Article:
Friday, January 15, 2021


Poll after poll tells us that Americans believe President Trump should be removed from office. A new ABC/Washington Post poll says that a majority of Americans favor barring Trump from ever holding office again.

Yet it should be noted that this ...

...looks an awful lot like this:

Here are the numbers on impeachment and removal from FiveThirtyEight's polling average:
Support: 52.4%
Oppose: 42.3%
And here was the final FiveThirtyEight polling average for the presidential election:
Biden: 51.8%
Trump: 43.4%
Notice the resemblance?

We know how the election turned out: The polls had underestimated Trump's support, presumably because many Trump voters are low in social trust and refuse to talk to pollsters. Biden won the popular vote by 4 percentage points and received 7 million more votes than Trump, but a switch of fewer than 50,000 votes in three states would have left us with a 269-269 Electoral College tie, which would have led to a Trump victory, because Electoral College ties are resolved by giving each state's delegation in the House of Representatives one vote, and Republicans control more House delegations.

We know that everything in American politics outside the blue enclaves is skewed to the GOP. Small rural states have disproportionate power in the Senate, and they're mostly Republican. Gerrymandering allows Republicans to win extra House seats, and the gerrymandering effects are even worse in many state legislatures.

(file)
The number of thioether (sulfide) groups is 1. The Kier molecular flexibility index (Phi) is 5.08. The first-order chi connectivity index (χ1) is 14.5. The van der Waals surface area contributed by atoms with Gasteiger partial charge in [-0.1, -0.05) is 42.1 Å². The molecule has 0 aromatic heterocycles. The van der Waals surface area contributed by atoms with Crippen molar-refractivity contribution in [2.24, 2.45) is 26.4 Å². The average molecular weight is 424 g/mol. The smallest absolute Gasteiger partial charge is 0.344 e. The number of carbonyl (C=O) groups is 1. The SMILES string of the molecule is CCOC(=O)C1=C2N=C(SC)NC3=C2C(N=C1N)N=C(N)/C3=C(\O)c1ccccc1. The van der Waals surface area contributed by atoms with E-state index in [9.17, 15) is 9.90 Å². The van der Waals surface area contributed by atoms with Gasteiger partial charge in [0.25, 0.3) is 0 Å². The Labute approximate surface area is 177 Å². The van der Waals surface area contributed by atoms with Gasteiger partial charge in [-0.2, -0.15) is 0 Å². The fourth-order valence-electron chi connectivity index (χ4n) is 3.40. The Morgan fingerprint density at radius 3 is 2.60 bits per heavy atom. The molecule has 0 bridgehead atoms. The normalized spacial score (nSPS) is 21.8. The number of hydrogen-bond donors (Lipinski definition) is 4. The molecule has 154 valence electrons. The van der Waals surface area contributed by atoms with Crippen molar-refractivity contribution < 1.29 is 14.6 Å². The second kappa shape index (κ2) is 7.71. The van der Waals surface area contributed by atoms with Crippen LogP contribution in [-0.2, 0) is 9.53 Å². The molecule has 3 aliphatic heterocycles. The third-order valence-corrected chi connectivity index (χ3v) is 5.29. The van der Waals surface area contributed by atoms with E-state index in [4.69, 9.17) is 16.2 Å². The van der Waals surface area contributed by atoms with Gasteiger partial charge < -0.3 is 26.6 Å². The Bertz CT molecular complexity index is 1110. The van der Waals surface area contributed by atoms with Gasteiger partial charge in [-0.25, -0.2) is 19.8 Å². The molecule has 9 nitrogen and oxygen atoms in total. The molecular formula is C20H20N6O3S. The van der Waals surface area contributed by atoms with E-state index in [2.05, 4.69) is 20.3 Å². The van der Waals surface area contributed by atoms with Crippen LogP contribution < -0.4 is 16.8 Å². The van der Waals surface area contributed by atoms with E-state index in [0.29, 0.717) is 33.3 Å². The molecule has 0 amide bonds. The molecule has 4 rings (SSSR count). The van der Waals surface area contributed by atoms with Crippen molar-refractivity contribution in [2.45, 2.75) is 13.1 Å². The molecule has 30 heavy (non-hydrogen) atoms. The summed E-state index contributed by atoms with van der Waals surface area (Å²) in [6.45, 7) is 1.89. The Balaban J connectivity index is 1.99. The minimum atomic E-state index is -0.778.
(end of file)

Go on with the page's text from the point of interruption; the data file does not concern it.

All of which suggests that Trump and the GOP have enough support to ride this out. A handful of Republicans voted for impeachment this week. Some others are straddling the fence:
Freshman Rep. Nancy Mace (R-S.C.), who worked on Trump’s 2016 campaign, said Trump’s actions were so abhorrent that he must have no future in GOP politics. She said the GOP must harness his brand of populism while separating themselves from the president.

“I think the principles and ideas he espoused we’re going to have to champion in the future, but without his support, his brand or his name,” Mace said. “It’s tarnished. I don’t know how you defend what he did last week by any means.”
But by the time the Senate takes up impeachment, he'll be out of office. If law enforcement succeeds in preventing further pro-Trump bloodshed, the public's desire to punish Trump will fade. And we'll be left with a Republican Party in which some people are unabashed Trumpers, particularly at the state and local level, while others merely say he was a fine president, though it's a shame that he had to go lead that insurrection. I predict that no more than two or three Republicans will vote to convict -- McConnell wont, and maybe only Mitt Romney will (again). The public will agree that it's time to move on.

This assumes that there won't be a lot more violence, of course. But if there isn't, the GOP will come out of this unscathed.

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